Jac said...

About the chapparal: inhale the steam--drinking the tea is not a good idea, it's bad tasting.

The Good Luck Duck said...

These are very educational comments! Hawai'i has been admitted into the Union? Where have I been? [Not in Hawai'i.] Sharon, this is what I fear, and while I can say la tortuga I don't think that's enough to get me by south of my own border.

Teri, I like this about the tortoise. I have not always been known as a duck. When I was little, people started giving me tortoises (never turtles) and it still fits. I think the tortoise might be "my" animal. Totem? Guide? I dunno. I always thought that if I got a tattoo, it would be of a stylized tortoise, and that's as close as I've ever gotten to getting art.

Jac, thanks for the update. Steam I can do.


Bob, stop it, you're killing me. No, stop it. Yeah, they say a surprisingly large number (now I have to Google it) of Americans do not have passports. Our tipping point was realizing that passports are the best of ID, and as we change our legal domicile that may be especially important, now that we're Warring Terror.

Donna, it seems not. Although, it has potential. It feels right when we're lumbering down a desert highway at speeds exceeding 30 MPH.

Carolyn, since he had plenty to drink always you weren't endangering him by scaring the pee outta him.

The Good Luck Duck said...

The State Department says 109,780,364 Americans have passports. Still, that's 15 times more than held them in 1989. I guess that means about 2/3 of us don't. Bob, I guess it would be pretty common for a European to take a long weekend trip to another country - would that require a passport? It must be we Americans are used to having a lot of space to wander around in unchecked.

The Good Luck Duck said...

Annie just mentioned that it's a class divider, as well. Passports are freakin' expensive, and not something everyone could afford. Nevermind the travel later. Great. Privilege rears its well-coiffed head again.

squawmama said...

We visited the Tuzigoot ruins... never noticed a smell. Great photos and GREAT advice on the tortoise ~ I'll be sure not to distrub them.
Have fun

The Good Luck Duck said...

Donna, maybe it wasn't as wet when you were there? It was a very misty day in February when we were there.

Take his picture and WALK AWAY! :D

Sherry said...

Big Brass Band playing for you to celebrate saving the tortoise from tortoise handlers. Way to go!!! I say for heaven's sake leave the wild animals alone. Doesn't everyone have enough animals domisticated already.

Sadly so true about the passport class divide. I was SHOCKED when I went to renew mine that it cost about 25X what I'd originally paid to get one. Way to go Annie for pointing that out.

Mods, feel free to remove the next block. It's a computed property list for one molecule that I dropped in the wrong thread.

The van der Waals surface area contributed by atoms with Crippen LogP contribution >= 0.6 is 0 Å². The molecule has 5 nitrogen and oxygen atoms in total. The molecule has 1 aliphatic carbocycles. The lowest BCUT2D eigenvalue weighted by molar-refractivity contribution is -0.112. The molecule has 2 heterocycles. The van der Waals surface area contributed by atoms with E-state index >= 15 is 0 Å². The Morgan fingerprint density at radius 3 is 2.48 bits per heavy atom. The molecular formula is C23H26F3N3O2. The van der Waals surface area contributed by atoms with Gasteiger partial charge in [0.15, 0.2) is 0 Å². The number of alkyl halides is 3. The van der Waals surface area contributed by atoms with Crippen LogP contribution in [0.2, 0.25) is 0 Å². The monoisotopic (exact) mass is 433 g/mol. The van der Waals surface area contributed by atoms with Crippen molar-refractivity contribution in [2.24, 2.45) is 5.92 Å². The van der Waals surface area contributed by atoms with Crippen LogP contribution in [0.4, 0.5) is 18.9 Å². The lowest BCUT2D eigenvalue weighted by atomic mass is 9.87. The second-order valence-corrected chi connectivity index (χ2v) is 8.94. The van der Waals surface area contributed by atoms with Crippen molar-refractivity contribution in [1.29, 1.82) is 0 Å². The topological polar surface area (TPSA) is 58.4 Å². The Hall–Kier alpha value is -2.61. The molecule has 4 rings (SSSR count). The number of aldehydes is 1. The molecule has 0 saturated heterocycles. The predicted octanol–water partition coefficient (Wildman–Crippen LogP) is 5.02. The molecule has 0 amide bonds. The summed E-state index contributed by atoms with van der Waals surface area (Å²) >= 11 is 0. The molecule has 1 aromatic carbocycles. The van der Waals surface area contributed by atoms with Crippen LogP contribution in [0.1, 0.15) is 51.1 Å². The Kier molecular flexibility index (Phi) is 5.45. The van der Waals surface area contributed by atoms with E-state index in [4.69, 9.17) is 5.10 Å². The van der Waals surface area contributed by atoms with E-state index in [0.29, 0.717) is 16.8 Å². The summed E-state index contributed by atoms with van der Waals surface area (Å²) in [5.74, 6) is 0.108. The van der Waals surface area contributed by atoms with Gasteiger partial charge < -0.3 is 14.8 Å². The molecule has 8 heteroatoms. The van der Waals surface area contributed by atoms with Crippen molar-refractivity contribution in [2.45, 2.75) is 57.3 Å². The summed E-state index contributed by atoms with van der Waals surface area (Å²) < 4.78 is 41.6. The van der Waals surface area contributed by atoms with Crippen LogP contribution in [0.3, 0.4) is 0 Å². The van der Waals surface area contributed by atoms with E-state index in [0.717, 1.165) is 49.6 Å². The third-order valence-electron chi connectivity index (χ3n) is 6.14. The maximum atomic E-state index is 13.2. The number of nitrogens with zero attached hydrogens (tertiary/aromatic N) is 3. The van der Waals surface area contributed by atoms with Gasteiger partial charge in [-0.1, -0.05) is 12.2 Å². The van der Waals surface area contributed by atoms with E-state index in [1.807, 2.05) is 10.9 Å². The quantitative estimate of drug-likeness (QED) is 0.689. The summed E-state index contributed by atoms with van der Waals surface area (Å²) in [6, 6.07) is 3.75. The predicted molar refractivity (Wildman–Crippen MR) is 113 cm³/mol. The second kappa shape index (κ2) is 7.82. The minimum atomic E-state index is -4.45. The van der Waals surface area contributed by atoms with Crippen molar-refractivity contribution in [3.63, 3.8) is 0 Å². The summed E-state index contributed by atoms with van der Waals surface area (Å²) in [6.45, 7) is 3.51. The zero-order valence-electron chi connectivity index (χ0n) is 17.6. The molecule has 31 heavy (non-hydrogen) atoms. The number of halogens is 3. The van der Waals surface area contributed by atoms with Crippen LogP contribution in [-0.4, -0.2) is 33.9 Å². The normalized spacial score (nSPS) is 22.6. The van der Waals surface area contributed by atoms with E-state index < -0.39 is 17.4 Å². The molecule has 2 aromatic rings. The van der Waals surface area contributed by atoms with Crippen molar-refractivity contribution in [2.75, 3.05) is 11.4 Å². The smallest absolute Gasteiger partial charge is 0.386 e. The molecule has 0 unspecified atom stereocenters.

You girls are both definitely on my wave length. Just don't bounce around on the wire please! :-)

The Good Luck Duck said...

Sherry, we're so simpatico we could go wireless!

Tammy said...

Welcome to the world of the 'passport' holder. As one of the over 60% of Canadian Passport holders, you can now visit our huge country that has many beautiful spots to wwaunder too.

I think Canadians have a higher percentage of passports for when we want a vacation in winter, we want warmth.

The Good Luck Duck said...

Tammy, I am fonder of Canada than is seemly. Still, I would want to go south sometimes, too, if I were Canadian.

JOJO said...

I'm glad you posted about not touching to Tortoise, not many people know that we give disease to them. They have declined quite a bit over the years due to this. Like you said take a picture and do not touch.

BTW I don't have a passport. The last time I crossed the border into Mexico was about 15 yrs ago.

Carolyn said...

wait a minute! r you saying thers other places that aint AMERICA? aint canada a state?? Part of alaska or sometin.

The Good Luck Duck said...

Jojo, I didn't know either until I read about them. Not that I'd have the ovaries to pick up a tortoise anyway.

Carolyn, I'm glad I could provide cultural enrichment. This reminds me of a blowhard I was acquainted with; Canadian border officer asked him where he was from and he said "America." He couldn't figure out why the officer kept asking him to repeat himself, and was getting bellicose. Finally, his much-suffering wife leaned over and said, "we're from the United States," and he let them through.

Larry said...

All this chatter abut turtles and urine reminds me of a guy I used to work with. His favorite saying (and the only thing he ever said that was fit to print) was "Just call me PeePee and I'm all Urine". Congratulations on the passport (oops, just about said pissport). We summer in southern Ontario, not far from Niagara Falls. Come and say Hi some time.

¡Vizcacha! said...

Haha! And that reminds me of my former father-in-law who couldn't ever remember how to say "urn," so it was always "yearn," but always made me think "urine."

We may just do that! You must be a comfortable drive from Toronto.

Contessa said...

Congrats on the you are cleared for Mexico!!